So many wonders, so little time
What past has Japan and Indonesia shared? Most would think in terms of conflict and car sales, yet the links go back centuries.
Despite the World War II occupation and disputes over investment culminating in the 1974 anti-Japanese riots when Prime Minister Kakuei Tanaka was in Jakarta, business has bloomed. Japan is now Indonesia’s foremost trading partner – and friend.
A recent BBC World Service survey found 82 per cent of Indonesians polled really like the Japanese. Maybe they understand there’s a longer history. If so this is their book.
The two nations’ relationship pre-dates the arrival of the colonial Dutch in 1595, but Java Essay starts 45 years later when the Japanese government issued its Sakoko [National Isolation] Edict and began expelling Christians.
Among the deportees was Haru, or Jeronima Marino, a Catholic teen. Her parents were Nicholas Marino, an Italian ship’s pilot and Maria, a Japanese. After a two month 3,700 kilometer journey Haru, her mother and a sister arrived in Batavia [now Jakarta] at the start of 1640.
The colonialists were already employing Japanese as mercenaries and traders with the Dutch East India Company, VOC. One was Simons Simonsen who married Haru five years after she arrived.
Like his bride he’d been born in Nagasaki Province to a European father. The couple had three sons and four daughters. Haru died aged 72, unusual longevity for the times.
There’s much more to know about this and other stories thanks to the scholarship of Masatoshi [Toshi] Iguchi, an unlikely person to develop a deep interest in Java.
The man is a polymath. Trained as a macromolecular scientist he received a PhD in textile engineering from the Tokyo Institute of Technology in 1966. He then spent most of his career in government research laboratories.
In 1994 he was seconded to a lab in Bandung for two years. After retirement and several prizes he got a fellowship for further research in Bogor. By then he’d been seduced by ‘the dramatic history and beautiful culture of Java.’ So it was farewell polymers and welcome ethnography.
In 2004 he translated the 1921 and 1929 travelogues of Marquis Tokugawa into English as Journeys to Java. In 2006 it was published in Indonesian as Perjalanan Menoejoe Djawa by the Institut Teknologi Bandung.
Dr Toshi describes the Marquis as ‘an enlightened liberal Japanese aristocrat who was educated as a biologist and historian.’ It’s possible he may also have been spying on Dutch military strengths as did other pre-war Japanese visitors, though Dr Toshi thinks this most unlikely.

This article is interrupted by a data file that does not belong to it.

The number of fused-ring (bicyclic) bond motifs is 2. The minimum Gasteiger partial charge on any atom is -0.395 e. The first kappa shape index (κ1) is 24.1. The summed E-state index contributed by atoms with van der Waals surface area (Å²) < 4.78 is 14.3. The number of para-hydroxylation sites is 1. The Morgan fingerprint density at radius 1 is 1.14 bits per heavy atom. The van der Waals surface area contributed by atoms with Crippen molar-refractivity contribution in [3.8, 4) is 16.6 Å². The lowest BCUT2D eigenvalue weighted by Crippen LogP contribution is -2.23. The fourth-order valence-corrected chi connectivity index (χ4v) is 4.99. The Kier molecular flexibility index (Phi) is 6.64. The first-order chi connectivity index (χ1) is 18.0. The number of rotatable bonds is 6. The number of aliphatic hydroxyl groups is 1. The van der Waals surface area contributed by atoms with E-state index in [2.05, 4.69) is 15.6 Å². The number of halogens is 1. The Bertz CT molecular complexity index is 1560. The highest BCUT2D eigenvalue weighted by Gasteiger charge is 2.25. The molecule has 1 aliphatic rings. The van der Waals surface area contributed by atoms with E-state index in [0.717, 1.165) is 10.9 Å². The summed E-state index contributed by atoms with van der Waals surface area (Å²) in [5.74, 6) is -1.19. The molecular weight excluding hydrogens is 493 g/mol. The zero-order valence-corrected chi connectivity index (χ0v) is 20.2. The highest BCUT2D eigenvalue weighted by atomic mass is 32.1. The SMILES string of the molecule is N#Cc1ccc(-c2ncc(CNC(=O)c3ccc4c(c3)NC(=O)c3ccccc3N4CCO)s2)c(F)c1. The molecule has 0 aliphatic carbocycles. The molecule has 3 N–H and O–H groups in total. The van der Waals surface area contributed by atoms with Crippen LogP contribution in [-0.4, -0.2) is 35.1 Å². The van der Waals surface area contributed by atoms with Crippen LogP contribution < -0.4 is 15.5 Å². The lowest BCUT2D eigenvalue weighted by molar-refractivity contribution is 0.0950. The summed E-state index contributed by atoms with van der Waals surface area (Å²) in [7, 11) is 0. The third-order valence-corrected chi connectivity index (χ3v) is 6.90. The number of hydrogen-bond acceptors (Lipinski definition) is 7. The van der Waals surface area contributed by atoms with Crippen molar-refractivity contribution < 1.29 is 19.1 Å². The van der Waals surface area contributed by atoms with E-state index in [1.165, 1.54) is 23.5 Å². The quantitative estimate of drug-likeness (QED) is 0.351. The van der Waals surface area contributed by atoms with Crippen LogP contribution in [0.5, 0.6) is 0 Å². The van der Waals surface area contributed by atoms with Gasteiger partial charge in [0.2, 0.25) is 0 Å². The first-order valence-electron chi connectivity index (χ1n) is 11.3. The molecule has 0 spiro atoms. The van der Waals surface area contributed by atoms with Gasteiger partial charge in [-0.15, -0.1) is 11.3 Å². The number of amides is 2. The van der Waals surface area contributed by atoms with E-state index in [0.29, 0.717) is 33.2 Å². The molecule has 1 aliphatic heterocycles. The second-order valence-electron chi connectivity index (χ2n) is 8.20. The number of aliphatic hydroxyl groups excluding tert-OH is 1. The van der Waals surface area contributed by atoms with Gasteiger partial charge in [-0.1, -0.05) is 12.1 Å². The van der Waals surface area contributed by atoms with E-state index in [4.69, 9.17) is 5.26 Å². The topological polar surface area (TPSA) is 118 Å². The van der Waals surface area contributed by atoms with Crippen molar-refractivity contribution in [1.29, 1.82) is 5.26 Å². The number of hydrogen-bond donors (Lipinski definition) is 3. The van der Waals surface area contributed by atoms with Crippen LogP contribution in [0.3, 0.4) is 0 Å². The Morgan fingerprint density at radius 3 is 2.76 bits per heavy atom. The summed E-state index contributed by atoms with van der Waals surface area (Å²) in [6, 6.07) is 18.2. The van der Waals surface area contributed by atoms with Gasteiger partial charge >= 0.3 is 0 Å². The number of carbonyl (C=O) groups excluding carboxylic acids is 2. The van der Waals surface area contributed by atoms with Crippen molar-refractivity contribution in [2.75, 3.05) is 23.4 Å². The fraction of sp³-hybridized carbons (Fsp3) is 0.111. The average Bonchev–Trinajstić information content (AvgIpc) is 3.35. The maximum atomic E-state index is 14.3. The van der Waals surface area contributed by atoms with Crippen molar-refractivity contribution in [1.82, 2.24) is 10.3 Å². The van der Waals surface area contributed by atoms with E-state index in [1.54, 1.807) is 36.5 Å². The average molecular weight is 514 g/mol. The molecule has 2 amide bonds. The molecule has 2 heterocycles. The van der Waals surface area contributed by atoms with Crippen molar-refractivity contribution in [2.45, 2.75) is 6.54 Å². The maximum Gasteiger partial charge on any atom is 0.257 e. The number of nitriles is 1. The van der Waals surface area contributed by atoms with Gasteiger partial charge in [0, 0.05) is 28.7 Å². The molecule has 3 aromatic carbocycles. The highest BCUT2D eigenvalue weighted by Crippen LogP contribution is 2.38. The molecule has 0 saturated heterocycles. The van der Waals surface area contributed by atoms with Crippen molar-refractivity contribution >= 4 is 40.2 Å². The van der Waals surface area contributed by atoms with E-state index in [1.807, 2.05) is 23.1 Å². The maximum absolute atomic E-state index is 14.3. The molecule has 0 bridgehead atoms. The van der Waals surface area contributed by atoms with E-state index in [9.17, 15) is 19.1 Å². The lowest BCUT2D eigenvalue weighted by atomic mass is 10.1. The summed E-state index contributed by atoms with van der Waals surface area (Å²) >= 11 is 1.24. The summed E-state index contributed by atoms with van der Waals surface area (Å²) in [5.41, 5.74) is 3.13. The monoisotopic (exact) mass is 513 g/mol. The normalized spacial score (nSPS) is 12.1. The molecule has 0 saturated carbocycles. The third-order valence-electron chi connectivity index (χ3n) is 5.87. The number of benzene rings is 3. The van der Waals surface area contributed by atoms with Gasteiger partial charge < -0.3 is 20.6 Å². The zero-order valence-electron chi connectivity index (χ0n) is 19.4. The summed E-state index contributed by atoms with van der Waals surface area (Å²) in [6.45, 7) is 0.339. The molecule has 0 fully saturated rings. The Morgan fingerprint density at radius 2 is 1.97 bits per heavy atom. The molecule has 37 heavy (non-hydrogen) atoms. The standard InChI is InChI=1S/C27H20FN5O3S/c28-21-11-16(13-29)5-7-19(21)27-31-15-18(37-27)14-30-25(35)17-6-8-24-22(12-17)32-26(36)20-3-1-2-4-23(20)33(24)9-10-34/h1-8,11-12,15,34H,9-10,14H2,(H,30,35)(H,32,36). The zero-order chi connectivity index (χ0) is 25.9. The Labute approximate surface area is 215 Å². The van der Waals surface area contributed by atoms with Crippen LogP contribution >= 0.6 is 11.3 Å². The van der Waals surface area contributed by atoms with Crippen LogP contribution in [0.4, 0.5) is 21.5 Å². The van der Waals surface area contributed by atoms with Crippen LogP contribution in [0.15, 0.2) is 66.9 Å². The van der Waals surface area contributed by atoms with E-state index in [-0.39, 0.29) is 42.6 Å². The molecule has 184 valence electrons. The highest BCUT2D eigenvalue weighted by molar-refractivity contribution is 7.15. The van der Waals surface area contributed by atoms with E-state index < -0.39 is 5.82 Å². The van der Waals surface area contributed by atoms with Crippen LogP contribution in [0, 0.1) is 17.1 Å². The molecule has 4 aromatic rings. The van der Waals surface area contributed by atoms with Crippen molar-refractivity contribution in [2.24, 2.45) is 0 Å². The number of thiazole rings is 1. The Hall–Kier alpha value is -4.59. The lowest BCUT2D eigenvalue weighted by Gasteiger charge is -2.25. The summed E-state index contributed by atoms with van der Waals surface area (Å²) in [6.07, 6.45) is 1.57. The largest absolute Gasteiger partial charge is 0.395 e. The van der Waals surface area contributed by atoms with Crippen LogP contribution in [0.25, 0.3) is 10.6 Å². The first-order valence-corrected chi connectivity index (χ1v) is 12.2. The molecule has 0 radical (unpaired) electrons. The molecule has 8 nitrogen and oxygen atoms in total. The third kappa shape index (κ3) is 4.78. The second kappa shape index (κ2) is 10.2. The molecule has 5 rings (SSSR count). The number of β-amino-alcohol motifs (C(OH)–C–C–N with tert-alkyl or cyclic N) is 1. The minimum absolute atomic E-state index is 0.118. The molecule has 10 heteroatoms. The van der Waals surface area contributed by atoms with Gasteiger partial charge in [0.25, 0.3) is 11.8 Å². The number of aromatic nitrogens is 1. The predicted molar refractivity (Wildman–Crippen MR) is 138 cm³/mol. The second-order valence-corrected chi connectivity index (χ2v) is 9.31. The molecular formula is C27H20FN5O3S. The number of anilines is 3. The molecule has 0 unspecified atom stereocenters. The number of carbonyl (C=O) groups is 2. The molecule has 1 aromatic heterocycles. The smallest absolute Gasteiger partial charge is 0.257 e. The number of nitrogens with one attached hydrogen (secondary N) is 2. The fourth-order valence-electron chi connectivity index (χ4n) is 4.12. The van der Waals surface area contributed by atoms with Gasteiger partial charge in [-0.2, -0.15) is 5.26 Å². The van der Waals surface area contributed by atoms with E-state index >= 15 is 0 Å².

Dr Toshi’s Java Essay was released in Japanese in 2013. Now aged 77 he’s produced an English version, updated, added more photos and for good measure typeset the copy. In e-mail correspondence he explained that the task would have been too difficult for others as it includes words and characters in English, Dutch, Indonesian, Javanese, Japanese and Chinese.
His style is occasionally a little old fashioned. Companions include ‘Mr AB’ and a curator called ‘Mrs E’ [later revealed as Raden Ayhu Ekowati Sundari], giving the book the feel of a Sherlock Holmes novel or a list of Indonesian police suspects.
Starting a sentence with: ‘Let us depart from the world of fiction’ is quaint, but creates an intimacy that bonds the reader to this self-described ‘humble scientist’.
In keeping with his modesty Dr Toshi doesn’t like his photo taken. A pity; it should be circulated among Indonesian tour guides with the caption: Beware! Double check facts if this guy’s in your group.
He queries the naming of the Arjunawiwaha [Arjuna’s victory] statue at Jakarta’s Independence Square because: ‘Krishna does not appear in the poetic Kakawin Arjunawiwaha composed as a branch tale of the Ramayana in 14th century Java.’ Arjuna is a character in the Hindu epic the Mahabharata. Kakawin is a narrative poem.
He finds a collection of fossils ‘really fantastic’ and when stopping for a meal between sites uses the time to develop a treatise on 17th century potato exports from Jagatara [Jakarta] to Japan. He eventually deduces that the first spud arrived in Nagasaki on a Portuguese ship in 1576.
On encountering a bust of the plump-lipped Gajah Mada, the Prime Minister hero of the Majapahit Era in East Java’s Trowulan Museum, Dr Toshi asks: ‘Does not his face look treacherous?’ Insult or insight?
The latter, for the Japanese scholar knows the little publicized tragedy of the Field of Bubat when a wedding party was betrayed and massacred.
In 1357 the Sundanese Royal Family brought Princess Citra Rashmi aka Pitaloka, to Trowulan to marry the Majapahit King Hayam Wuruk, hoping to cement ties between East and West Java.
But Gajah Mada had other ideas. He said the Princess would not be a queen but a concubine. Despite being heavily outnumbered the outraged Sundanese refused. The guests were slaughtered, and the princess suicided to avoid dishonour. Not a tale everyone wants told.
Quibbles are few. The bibliography is a jumble. The book jumps around instead of progressing through eras, which doesn’t make for smooth reading. Nor does the use of footnotes.
It’s as though Dr Toshi has so many more wonders to encounter that there’s too little time left for the leisure of structure. He’s been to Indonesia eight times in the past 11 years, the latest this February. He hopes to return next year
This is the book serious visitors to Java should consult through the index when planning a tour. The Internet is full of sites recommending tourist attractions, but only Java Essay has the richness and detail that encourages further inquiry and admiration.
For this we thank a Japanese scientist laden with curiosity who came by chance, stepped out of his discipline, and enlarged our appreciation of this extraordinary land.
Java Essay by Masatoshi Iguchi Published by Matador UK, 2015 326 pages plus bibliography and index
(First published in The Jakarta Post 27 April 2015